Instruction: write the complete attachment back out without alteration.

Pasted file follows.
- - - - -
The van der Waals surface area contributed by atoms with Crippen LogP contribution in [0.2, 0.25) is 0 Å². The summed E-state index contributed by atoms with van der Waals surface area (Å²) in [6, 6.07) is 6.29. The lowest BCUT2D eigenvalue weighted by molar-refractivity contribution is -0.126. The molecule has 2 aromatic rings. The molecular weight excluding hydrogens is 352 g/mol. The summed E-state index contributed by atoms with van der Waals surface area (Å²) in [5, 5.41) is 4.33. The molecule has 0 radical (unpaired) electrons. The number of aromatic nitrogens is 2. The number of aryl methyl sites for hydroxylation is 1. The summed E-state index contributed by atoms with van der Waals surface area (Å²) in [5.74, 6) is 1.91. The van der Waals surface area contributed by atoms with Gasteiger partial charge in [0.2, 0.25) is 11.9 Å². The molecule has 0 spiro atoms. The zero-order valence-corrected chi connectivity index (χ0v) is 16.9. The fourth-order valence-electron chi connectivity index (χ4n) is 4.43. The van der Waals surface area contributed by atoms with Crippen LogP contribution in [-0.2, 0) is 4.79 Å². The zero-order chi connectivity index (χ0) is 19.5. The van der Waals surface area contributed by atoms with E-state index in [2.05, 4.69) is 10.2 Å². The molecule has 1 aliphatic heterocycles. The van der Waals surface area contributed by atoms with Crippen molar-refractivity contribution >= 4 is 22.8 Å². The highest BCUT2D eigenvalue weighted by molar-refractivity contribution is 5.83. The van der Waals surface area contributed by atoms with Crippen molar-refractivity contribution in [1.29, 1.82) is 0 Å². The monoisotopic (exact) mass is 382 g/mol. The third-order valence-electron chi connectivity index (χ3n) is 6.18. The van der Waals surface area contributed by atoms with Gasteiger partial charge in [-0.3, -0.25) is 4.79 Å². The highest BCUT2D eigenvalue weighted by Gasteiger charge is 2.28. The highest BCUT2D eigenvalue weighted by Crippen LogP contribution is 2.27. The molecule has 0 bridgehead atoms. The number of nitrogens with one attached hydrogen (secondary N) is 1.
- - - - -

The van der Waals surface area contributed by atoms with Crippen LogP contribution in [0.2, 0.25) is 0 Å². The summed E-state index contributed by atoms with van der Waals surface area (Å²) in [6, 6.07) is 6.29. The lowest BCUT2D eigenvalue weighted by molar-refractivity contribution is -0.126. The molecule has 2 aromatic rings. The molecular weight excluding hydrogens is 352 g/mol. The summed E-state index contributed by atoms with van der Waals surface area (Å²) in [5, 5.41) is 4.33. The molecule has 0 radical (unpaired) electrons. The number of aromatic nitrogens is 2. The number of aryl methyl sites for hydroxylation is 1. The summed E-state index contributed by atoms with van der Waals surface area (Å²) in [5.74, 6) is 1.91. The van der Waals surface area contributed by atoms with Gasteiger partial charge in [0.2, 0.25) is 11.9 Å². The molecule has 0 spiro atoms. The zero-order valence-corrected chi connectivity index (χ0v) is 16.9. The fourth-order valence-electron chi connectivity index (χ4n) is 4.43. The van der Waals surface area contributed by atoms with Crippen LogP contribution in [-0.2, 0) is 4.79 Å². The zero-order chi connectivity index (χ0) is 19.5. The van der Waals surface area contributed by atoms with E-state index in [2.05, 4.69) is 10.2 Å². The molecule has 1 aliphatic heterocycles. The van der Waals surface area contributed by atoms with Crippen molar-refractivity contribution >= 4 is 22.8 Å². The highest BCUT2D eigenvalue weighted by molar-refractivity contribution is 5.83. The van der Waals surface area contributed by atoms with Crippen molar-refractivity contribution in [1.29, 1.82) is 0 Å². The monoisotopic (exact) mass is 382 g/mol. The third-order valence-electron chi connectivity index (χ3n) is 6.18. The van der Waals surface area contributed by atoms with Gasteiger partial charge in [-0.3, -0.25) is 4.79 Å². The highest BCUT2D eigenvalue weighted by Gasteiger charge is 2.28. The highest BCUT2D eigenvalue weighted by Crippen LogP contribution is 2.27. The molecule has 0 bridgehead atoms. The number of nitrogens with one attached hydrogen (secondary N) is 1.